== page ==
I think swap files are things that need to be deprecated. Just install more RAM, or let the rogue programs fail, or preferably both. Don't hobble your entire system just to support some crappy code that can't manage its memory properly.

I've seen code that just keeps using memory until it can't get more and only then starts to release older allocations. So for that code, a swap file is a terrible idea. The code just uses all RAM+swap and everything suffers. Much better to fail the allocation early and never have to page to disk.
Post 20 Jun 2022, 13:22
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Overclick



Joined: 11 Jul 2020
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Overclick
Quote:

Just install more RAM, or let the rogue programs fail

Very funny. It's all about how rich you are to install more RAM and how important tasks you run.
I don't want system shuts off my render or unsaved game or whatever else. I don't see any problems for SWAP especially for SSD or M2. SWAP works perfect until Windows 8 where MS started to clone mobile solutions to desktop and totally broken the SWAP. They fixed it years later at Win10 era as people says.
Post 20 Jun 2022, 15:12
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AsmGuru62



Joined: 28 Jan 2004
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AsmGuru62
comrade

Спасибо, I will take a look.
Post 20 Jun 2022, 15:19
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DimonSoft



Joined: 03 Mar 2010
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DimonSoft
revolution wrote:
I think swap files are things that need to be deprecated. Just install more RAM, or let the rogue programs fail, or preferably both.

It’s not the rogue program that will fail. Since physical RAM has to be shared among all the processes running it’s more likely that some perfectly valid and well-behaving program will just fail to run since some rogue program has been run before.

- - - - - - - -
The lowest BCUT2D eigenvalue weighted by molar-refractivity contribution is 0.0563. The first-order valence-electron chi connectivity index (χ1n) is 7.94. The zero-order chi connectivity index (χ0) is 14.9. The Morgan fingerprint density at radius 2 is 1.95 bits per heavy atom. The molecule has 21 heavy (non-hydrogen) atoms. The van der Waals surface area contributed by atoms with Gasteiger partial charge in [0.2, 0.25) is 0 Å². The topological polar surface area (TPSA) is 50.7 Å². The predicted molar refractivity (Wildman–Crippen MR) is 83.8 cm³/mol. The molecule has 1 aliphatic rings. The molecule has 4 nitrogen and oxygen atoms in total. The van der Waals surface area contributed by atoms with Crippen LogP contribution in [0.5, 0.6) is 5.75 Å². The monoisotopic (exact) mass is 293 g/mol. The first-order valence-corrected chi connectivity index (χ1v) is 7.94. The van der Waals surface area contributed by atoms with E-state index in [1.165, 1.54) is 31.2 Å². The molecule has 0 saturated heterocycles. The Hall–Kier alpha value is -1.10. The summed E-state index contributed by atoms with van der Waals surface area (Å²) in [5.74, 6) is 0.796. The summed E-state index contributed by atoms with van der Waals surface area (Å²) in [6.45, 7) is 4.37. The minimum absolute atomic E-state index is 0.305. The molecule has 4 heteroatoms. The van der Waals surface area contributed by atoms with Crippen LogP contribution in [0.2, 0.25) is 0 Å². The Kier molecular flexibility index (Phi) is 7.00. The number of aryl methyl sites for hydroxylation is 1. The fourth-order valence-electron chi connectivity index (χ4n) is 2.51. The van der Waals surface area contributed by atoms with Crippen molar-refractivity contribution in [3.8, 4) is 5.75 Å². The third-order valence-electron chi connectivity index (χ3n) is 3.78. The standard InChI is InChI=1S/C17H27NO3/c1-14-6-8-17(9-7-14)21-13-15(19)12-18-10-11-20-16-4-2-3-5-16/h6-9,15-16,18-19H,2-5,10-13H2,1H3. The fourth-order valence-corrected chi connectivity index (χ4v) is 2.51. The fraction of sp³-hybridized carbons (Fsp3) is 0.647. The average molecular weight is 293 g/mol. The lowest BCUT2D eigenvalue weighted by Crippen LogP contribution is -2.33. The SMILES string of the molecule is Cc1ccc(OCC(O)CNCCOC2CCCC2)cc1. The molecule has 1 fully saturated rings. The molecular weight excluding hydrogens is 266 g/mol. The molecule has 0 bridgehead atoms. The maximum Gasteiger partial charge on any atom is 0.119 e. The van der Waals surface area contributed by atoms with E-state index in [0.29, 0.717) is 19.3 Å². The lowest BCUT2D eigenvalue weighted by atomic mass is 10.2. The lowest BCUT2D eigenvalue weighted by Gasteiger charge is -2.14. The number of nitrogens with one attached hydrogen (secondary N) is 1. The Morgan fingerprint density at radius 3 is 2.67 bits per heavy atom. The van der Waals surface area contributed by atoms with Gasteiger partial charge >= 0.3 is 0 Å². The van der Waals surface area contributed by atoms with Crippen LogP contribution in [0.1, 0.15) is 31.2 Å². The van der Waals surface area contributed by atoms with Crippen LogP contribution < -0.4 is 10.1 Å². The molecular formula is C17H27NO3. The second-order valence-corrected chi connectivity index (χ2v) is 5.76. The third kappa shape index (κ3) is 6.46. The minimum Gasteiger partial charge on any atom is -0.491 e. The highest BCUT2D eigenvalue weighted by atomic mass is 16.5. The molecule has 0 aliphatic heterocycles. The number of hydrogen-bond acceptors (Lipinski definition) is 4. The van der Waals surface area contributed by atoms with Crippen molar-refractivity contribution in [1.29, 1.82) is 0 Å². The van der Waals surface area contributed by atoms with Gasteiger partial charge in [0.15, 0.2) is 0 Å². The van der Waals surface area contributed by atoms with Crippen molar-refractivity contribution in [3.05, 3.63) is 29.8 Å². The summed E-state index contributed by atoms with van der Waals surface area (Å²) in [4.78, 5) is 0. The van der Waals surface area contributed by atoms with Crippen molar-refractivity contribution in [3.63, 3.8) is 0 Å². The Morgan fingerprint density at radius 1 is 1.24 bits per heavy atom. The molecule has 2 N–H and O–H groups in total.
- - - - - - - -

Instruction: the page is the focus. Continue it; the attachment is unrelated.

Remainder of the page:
So, the rogue behaviour is then not punished by any means but normal programs are likely to suffer.

In fact, swapping is more fair since a new program has better chances to run. The rogue program that doesn’t touch every single page allocated for it every now and then will get swapped out soon. And even if the rogue program touches its pages all the time, it is easy to find by watching running which program causes everything to slow down.
Post 20 Jun 2022, 20:11
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revolution
When all else fails, read the source


Joined: 24 Aug 2004
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revolution
At a high level view a swap file is just more RAM. Aside from speed of access it is the same as adding more RAM as far as apps are concerned.

So It won't make anything fairer, or unfair, it just makes it look like you have more RAM. RAM that is really really slow.

If your system is swapping horribly with 8GB-RAM+8GB-swap then you can instead go to 16GB+0GB and everything will still run exactly as before, but it will now be 10x faster, maybe 100x. Maybe 1000x faster with spinning HDDs.

And the sad part is if you go to 16GB-RAM+8GB-swap then everything slows down again because greedy apps will just keep using up all they can get and force everyone to go to swap.

And sometimes if you go to 8GB+0GB (i.e. delete your swap) you might find everything speeds up again. Those greedy apps are forced to run within the bounds of RAM.
Post 20 Jun 2022, 20:27